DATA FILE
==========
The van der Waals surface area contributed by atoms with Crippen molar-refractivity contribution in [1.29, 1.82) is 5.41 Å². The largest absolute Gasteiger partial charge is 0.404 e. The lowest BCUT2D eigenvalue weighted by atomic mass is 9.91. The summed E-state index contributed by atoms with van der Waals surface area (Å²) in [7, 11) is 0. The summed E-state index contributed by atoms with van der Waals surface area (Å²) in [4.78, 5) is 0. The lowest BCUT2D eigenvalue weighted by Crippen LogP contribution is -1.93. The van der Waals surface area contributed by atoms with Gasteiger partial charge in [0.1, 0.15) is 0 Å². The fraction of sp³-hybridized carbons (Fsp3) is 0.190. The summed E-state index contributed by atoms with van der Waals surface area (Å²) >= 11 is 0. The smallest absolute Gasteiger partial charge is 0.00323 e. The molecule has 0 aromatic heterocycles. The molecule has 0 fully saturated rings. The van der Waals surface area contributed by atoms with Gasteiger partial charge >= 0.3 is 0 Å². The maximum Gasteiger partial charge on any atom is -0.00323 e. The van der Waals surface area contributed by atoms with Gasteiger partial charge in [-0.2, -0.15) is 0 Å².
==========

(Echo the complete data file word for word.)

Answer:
The van der Waals surface area contributed by atoms with Crippen molar-refractivity contribution in [1.29, 1.82) is 5.41 Å². The largest absolute Gasteiger partial charge is 0.404 e. The lowest BCUT2D eigenvalue weighted by atomic mass is 9.91. The summed E-state index contributed by atoms with van der Waals surface area (Å²) in [7, 11) is 0. The summed E-state index contributed by atoms with van der Waals surface area (Å²) in [4.78, 5) is 0. The lowest BCUT2D eigenvalue weighted by Crippen LogP contribution is -1.93. The van der Waals surface area contributed by atoms with Gasteiger partial charge in [0.1, 0.15) is 0 Å². The fraction of sp³-hybridized carbons (Fsp3) is 0.190. The summed E-state index contributed by atoms with van der Waals surface area (Å²) >= 11 is 0. The smallest absolute Gasteiger partial charge is 0.00323 e. The molecule has 0 aromatic heterocycles. The molecule has 0 fully saturated rings. The van der Waals surface area contributed by atoms with Gasteiger partial charge >= 0.3 is 0 Å². The maximum Gasteiger partial charge on any atom is -0.00323 e. The van der Waals surface area contributed by atoms with Gasteiger partial charge in [-0.2, -0.15) is 0 Å².